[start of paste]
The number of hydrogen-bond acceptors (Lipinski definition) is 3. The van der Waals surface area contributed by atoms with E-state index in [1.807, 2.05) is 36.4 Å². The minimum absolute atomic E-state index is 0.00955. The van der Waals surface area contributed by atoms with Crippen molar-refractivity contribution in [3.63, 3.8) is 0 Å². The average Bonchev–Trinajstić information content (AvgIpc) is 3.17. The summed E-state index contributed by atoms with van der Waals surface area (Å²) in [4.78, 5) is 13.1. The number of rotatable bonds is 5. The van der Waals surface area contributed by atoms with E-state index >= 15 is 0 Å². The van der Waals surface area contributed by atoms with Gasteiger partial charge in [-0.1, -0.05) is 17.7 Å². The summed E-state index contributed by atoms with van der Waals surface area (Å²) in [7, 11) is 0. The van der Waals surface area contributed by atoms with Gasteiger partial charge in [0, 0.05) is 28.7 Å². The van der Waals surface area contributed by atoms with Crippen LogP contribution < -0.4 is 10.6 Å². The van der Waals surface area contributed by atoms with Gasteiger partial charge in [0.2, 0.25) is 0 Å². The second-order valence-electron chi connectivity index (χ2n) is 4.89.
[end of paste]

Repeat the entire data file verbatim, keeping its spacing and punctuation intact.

The number of hydrogen-bond acceptors (Lipinski definition) is 3. The van der Waals surface area contributed by atoms with E-state index in [1.807, 2.05) is 36.4 Å². The minimum absolute atomic E-state index is 0.00955. The van der Waals surface area contributed by atoms with Crippen molar-refractivity contribution in [3.63, 3.8) is 0 Å². The average Bonchev–Trinajstić information content (AvgIpc) is 3.17. The summed E-state index contributed by atoms with van der Waals surface area (Å²) in [4.78, 5) is 13.1. The number of rotatable bonds is 5. The van der Waals surface area contributed by atoms with E-state index >= 15 is 0 Å². The van der Waals surface area contributed by atoms with Gasteiger partial charge in [-0.1, -0.05) is 17.7 Å². The summed E-state index contributed by atoms with van der Waals surface area (Å²) in [7, 11) is 0. The van der Waals surface area contributed by atoms with Gasteiger partial charge in [0, 0.05) is 28.7 Å². The van der Waals surface area contributed by atoms with Crippen LogP contribution < -0.4 is 10.6 Å². The van der Waals surface area contributed by atoms with Gasteiger partial charge in [0.2, 0.25) is 0 Å². The second-order valence-electron chi connectivity index (χ2n) is 4.89.